There are moments when debate feels like luxury. Nowhere did this seem to be more the case than when sat on a bunch of haystacks-turned-sofas in the afternoon sun in Paide, listening to a discussion on motherhood across the world. Considering that in many countries there is still little choice or discussion about whether to be or not be a mother, the NGO Mondo-organised panel felt almost outer-worldly.
Why is motherhood, experienced by nearly half of the world’s population at some point in their lives, still a contested issue? How do concepts of maternity differ from culture to culture? Could a globally-minded approach to motherhood be key to solving other global development issues?
The debate, entitled “Motherhood: a burden or a privilege?”, saw speakers from Afganistan, Finland, Somalia and Norway try to crack how to make motherhood a more fulfilling experience across cultures.
While there were no Estonian speakers in the panel, it felt highly timely to listen to a debate on motherhood at a time when the Estonian Ministry of Social Affairs is proposing an elongated parenthood leave, stretching the current period of 1,5 years to 3 years. This is a world removed from the discussion’s opening remarks by Zahra Akbari, an Afghan midwife now living in Estonia. Akbari, who has delivered 6000 babies into the world, noted that in a country torn by war and conflict, any desire to become a mother is always shaded by the constant fear for safety. In such an unstable environment, questions of family planning simply cannot exist in a way similar to the Nordics or even Estonia.
The above thought was later built upon by Wali Hashi, a Finnish-Somalian journalist, suggesting that differences in political and economic system of a country determine motherhood more than any specific cultural beliefs. Even so, cultural relativity must remain part of the discussion in global development goals around motherhood. As noted by Gro Lindstad, heading the Norway-based FOKUS (Forum for Women and Development), actions to ensure sexual reproduction rights on a global scale are tied up with post-colonialism and can face lash-back if Western values are imposed too rigidly.
Increasing women’s economic self-sufficiency is at the heart of giving women the choice to become, or not to become, mothers. The panelists scrutinised the Bangladesh micro-loan example which has allowed more women to make their own living. As a result, fertility figures in the country, once among the highest in the world, have dropped rapidly. Could a social innovation scheme across developing economies be part of a solution?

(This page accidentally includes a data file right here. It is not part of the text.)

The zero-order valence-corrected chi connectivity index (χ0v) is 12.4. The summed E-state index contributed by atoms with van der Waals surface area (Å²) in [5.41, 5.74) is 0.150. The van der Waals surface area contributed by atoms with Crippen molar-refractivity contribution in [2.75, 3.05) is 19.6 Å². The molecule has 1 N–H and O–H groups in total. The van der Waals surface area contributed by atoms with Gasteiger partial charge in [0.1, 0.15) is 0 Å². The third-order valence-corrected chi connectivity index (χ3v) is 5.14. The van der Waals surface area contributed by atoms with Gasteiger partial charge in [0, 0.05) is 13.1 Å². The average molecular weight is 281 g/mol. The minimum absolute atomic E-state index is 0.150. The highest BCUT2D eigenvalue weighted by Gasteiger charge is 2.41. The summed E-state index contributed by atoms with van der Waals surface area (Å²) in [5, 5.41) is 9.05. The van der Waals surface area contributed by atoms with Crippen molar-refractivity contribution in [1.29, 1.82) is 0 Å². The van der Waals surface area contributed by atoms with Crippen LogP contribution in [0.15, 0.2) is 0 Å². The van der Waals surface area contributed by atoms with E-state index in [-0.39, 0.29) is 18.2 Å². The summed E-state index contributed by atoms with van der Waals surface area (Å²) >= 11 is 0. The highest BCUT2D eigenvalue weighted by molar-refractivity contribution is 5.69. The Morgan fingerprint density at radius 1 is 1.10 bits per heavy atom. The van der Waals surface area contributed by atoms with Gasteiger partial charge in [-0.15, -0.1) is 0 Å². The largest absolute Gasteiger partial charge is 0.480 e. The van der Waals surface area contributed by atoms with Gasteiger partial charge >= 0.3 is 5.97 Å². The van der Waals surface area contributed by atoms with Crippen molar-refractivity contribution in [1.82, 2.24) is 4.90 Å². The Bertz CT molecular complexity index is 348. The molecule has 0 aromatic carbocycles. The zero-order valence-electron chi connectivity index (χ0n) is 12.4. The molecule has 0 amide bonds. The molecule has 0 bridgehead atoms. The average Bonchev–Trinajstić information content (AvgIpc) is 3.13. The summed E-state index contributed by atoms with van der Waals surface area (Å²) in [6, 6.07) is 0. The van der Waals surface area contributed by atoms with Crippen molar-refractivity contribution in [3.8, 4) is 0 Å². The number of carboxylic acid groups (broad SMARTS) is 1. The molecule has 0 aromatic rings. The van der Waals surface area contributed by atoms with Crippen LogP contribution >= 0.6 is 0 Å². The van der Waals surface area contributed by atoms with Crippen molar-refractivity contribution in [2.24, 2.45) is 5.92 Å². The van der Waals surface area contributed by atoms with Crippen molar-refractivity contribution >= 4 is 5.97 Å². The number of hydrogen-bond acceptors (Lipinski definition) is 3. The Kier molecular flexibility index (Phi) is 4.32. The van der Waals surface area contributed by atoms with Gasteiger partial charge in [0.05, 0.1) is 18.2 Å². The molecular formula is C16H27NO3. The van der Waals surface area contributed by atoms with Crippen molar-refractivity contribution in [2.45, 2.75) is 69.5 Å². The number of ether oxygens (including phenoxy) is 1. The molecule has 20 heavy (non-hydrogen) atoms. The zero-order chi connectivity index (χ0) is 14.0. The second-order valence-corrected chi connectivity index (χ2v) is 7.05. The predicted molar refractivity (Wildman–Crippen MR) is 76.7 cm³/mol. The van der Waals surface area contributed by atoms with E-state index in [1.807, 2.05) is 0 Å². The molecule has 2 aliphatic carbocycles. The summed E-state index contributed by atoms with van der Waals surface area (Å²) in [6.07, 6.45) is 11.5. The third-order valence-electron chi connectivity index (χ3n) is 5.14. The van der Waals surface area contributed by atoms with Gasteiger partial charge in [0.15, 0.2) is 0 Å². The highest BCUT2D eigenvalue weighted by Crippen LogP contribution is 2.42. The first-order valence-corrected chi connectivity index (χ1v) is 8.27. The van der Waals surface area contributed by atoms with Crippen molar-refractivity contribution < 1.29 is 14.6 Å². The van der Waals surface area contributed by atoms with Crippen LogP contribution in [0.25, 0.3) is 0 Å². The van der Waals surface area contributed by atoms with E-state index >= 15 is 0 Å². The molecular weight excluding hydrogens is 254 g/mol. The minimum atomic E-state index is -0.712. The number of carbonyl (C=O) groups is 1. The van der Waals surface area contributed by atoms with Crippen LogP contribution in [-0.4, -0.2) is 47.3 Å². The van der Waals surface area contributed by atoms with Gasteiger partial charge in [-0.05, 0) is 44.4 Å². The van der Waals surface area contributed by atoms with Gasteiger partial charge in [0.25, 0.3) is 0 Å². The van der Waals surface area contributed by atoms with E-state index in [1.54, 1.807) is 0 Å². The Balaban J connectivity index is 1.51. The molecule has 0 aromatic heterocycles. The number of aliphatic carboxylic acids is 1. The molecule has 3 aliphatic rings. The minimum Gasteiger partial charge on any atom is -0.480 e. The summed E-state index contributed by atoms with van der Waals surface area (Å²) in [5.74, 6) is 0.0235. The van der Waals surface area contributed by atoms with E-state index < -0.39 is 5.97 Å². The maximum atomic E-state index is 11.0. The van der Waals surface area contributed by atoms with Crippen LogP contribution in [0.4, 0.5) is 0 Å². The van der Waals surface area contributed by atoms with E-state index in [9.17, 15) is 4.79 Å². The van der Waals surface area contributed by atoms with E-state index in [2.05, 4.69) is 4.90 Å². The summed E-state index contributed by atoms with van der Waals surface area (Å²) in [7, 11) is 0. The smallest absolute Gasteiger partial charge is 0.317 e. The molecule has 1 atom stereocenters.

It is easy to invent master plans for world peace and equality, but implementation can be tricky. Tapping into the problematic of global ambitions and local realities, I was struck by one question by an audience member: ”How to develop a global solution rather than localised solutions?”. For Lindstad, this is something addressed in the UN’s seven new sustainable development goals. Rather than placing responsibility on certain developed economies, tainted by the spectre of post-colonialism, Lindstad opined the new goals mean that “all of us are accountable.” As for an integrated solution, comprehensive sexual education across cultures could be the answer.
Yet, as with any debate, and particularly with global development, there are no easy answers. Zainab Homam from the London-based organisation Afghan Action stressed the difficulty of bringing sexual education to her country of origin Afganistan, which could take many years before it is publicly accepted. Instead, she suggested that the emphasis should be on individual parents, rather than state or global organisations, who can teach their children about reproduction in accordance with social mores.
But there is a global medium already shaping understandings about motherhood: social media. An increasing part of the global population now has access to mobile phones, and this number is only set to rise, particularly across developing economies. Is this what will make motherhood into a more uniform experience globally? While I ultimately remain sceptical on whether social media is the saving grace, it may indeed alleviate some of the issues around cross-cultural sexual education. Thinking about motherhood on a prickly haystack in Paide was great, but we need new versatile mediums to truly make this into a global conversation.
The panel was sponsored by the Nordic Embassies in Estonia.